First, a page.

Menopause represents the end of the reproductive phase of a female and is typically characterized by the termination of the release of eggs from the ovaries. From the point of view of an older woman, menopause simply equates to the loss of the menstrual period, plus a few additional features that are strongly associated with the changes in the female reproductive system.
Estrogen and Menopausal Weight Gain
Menopause is also associated with the stoppage of production of specific hormones, including estrogen, which is responsible for the thickening of the uterine lining prior to the monthly menstruation. Estrogen also influences other reproductive characteristics, such as the development of breasts and the increase in hip size. The development of smaller hands and feet is also controlled by estrogen, thus making these smaller than that among men. Estrogen is also responsible for the accumulation of fats in peculiar places in a woman’s body, including that of the hips and thighs.
Upon reaching the menopause stage, the amount of estrogen produced by the female body is significantly decreased, thus resulting in various physiological changes. Aside from the cessation of the monthly menstruation, the lack of estrogen in the body also results in menopausal weight gain, or the increase in body weight due to the change in estrogen level during advanced adulthood.
It is thus common to see older women who have added some pounds to their bodies, which generally represent menopausal weight gain. If the condition of menopausal weight gain due to lower estrogen levels is not controlled by specific preventative measures such as strict diet and other feeding regimens, other medical conditions may eventually occur. It is thus important to understand the mechanisms behind menopausal weight gain and low estrogen levels, including any effective diet that can successfully control the continuous increase in body weight.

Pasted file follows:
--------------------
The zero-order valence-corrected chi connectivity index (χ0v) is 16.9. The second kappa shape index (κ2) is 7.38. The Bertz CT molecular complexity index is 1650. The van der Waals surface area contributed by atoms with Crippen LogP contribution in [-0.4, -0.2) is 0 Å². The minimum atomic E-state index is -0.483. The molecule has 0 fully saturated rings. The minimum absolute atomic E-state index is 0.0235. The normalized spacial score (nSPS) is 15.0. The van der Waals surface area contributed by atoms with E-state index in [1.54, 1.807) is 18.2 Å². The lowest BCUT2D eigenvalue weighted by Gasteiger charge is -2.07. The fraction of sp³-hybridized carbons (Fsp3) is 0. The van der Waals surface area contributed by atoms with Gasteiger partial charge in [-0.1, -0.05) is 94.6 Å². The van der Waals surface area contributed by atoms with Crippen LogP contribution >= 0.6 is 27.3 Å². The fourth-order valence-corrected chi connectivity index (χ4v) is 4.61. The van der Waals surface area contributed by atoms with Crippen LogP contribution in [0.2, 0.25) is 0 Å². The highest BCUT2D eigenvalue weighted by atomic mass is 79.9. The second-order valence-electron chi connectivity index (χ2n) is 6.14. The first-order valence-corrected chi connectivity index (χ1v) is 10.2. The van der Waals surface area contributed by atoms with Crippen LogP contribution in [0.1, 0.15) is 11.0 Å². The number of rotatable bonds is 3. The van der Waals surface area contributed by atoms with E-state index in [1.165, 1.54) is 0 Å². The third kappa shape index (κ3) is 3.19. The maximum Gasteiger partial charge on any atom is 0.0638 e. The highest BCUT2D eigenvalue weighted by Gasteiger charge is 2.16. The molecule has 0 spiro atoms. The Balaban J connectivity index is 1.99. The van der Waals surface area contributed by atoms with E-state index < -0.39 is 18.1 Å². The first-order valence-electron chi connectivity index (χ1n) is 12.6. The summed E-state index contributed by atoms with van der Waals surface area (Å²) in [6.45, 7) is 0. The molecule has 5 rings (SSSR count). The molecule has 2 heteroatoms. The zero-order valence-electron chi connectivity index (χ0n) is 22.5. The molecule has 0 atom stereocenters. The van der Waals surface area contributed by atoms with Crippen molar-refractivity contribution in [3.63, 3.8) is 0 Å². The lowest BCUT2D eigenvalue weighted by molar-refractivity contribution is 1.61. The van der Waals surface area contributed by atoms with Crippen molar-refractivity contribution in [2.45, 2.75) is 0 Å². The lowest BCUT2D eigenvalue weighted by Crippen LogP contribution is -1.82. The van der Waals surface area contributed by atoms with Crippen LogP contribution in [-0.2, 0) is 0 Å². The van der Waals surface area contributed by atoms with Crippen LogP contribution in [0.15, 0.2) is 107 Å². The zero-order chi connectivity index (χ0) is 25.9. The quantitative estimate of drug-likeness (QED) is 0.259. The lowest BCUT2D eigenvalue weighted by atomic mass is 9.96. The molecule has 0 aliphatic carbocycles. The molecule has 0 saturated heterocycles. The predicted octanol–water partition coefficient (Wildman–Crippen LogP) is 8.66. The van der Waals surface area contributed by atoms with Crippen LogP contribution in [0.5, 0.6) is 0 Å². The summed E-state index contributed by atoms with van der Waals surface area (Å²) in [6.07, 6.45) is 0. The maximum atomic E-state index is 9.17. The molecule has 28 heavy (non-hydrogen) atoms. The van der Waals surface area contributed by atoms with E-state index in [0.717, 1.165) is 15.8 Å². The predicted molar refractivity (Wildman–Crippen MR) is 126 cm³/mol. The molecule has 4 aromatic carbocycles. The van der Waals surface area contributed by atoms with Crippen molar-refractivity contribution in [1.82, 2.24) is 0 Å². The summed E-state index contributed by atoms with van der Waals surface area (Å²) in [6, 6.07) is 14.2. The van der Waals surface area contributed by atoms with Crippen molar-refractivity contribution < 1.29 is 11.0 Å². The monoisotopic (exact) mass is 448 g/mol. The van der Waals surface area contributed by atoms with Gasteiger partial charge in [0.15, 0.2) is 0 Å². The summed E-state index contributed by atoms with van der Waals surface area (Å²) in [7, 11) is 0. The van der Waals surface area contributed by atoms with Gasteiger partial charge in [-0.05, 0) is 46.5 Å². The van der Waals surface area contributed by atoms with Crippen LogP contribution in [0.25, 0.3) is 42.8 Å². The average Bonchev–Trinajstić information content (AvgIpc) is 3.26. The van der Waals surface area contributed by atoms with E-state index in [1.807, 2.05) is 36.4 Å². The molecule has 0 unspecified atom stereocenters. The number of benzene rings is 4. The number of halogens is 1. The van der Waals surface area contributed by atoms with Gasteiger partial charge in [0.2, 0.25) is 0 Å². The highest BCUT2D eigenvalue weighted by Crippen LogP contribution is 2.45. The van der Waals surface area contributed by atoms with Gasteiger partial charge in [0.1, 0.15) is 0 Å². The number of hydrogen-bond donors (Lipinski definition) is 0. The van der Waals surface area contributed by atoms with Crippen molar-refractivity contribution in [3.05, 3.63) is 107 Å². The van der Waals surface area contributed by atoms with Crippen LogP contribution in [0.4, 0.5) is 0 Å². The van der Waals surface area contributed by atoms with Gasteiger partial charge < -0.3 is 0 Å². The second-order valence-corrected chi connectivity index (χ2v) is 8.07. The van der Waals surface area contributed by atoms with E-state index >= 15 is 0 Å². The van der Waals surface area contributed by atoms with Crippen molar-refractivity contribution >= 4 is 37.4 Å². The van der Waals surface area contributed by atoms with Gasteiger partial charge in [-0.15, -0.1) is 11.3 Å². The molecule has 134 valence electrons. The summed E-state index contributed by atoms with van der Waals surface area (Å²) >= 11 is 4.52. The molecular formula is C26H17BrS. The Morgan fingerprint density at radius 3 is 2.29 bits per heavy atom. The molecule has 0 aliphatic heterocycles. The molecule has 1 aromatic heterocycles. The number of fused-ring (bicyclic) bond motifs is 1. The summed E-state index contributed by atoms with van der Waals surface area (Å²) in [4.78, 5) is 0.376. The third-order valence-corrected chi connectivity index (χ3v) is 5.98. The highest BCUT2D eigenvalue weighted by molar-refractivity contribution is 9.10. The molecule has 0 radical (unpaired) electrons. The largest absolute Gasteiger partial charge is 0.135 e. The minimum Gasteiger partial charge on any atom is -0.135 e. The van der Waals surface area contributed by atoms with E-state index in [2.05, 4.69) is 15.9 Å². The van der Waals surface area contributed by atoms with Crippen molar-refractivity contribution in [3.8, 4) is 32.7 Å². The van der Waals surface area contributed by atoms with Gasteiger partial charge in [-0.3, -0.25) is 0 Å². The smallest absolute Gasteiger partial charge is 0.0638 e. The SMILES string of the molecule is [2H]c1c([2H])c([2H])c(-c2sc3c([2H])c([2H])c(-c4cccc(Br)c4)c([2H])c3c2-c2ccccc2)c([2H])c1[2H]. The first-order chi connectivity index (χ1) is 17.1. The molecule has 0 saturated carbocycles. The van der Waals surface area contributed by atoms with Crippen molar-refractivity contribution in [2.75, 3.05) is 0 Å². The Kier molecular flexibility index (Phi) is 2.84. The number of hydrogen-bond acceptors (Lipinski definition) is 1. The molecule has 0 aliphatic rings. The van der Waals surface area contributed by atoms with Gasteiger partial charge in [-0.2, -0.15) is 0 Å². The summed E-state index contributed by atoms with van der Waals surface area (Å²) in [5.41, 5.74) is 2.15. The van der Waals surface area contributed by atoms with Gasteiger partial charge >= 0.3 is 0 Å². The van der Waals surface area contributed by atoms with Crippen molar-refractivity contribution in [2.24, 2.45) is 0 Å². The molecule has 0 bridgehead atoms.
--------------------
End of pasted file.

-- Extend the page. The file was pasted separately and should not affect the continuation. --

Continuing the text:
In a recent study published in the journal Menopause, the impact of lifestyle intervention among women experiencing menopausal weight gain were examined in terms of diet and exercise. This study was initiated to identify an effective scheme to prevent menopausal weight gain to decrease the chances of developing medical disorders that are commonly associated with excessive body weight. Menopausal weight gain has been linked to the occurrence of cardiovascular diseases, diabetes, and inferior bone health.
The Study on Menopausal Weight Gain
The study involved approximately 38 subjects with menopausal weight gain and an average age of 62.6 years, who were randomly assigned to one of four intervention schemes that consisted of either a low-calorie diet, a fully body exercise program, or both. A control group was also included in the study, which did not introduce any low-calorie diet or exercise program to the study participants. This study on lifestyle interventions addressing menopausal weight gain was conducted for approximately 12 weeks.
The results of the study showed that following a low-fat and low-sugar diet, which generates a small amount of calories, is effective enough in improving the symptoms of menopausal weight gain. The study participants showed an improved metabolic profile, and lower body weight after 12 weeks of participating in the program. Improved results using a combination of diet and exercise were also observed, although the effect on weight loss was much more pronounced in the low-fat and low-sugar diet group. Using the low-calorie diet, the study participants also showed a decrease in the blood cholesterol levels and arterial blood pressure.
This recent medical report has shown that the use of a low-fat and low-sugar diet may facilitate in the control of weight gain that is associated with menopause. Although changes in the body, including the termination of production of estrogen, during menopause may be significant enough to affect the normal physiology of the body, it is still possible to improve one’s general health condition through diet.
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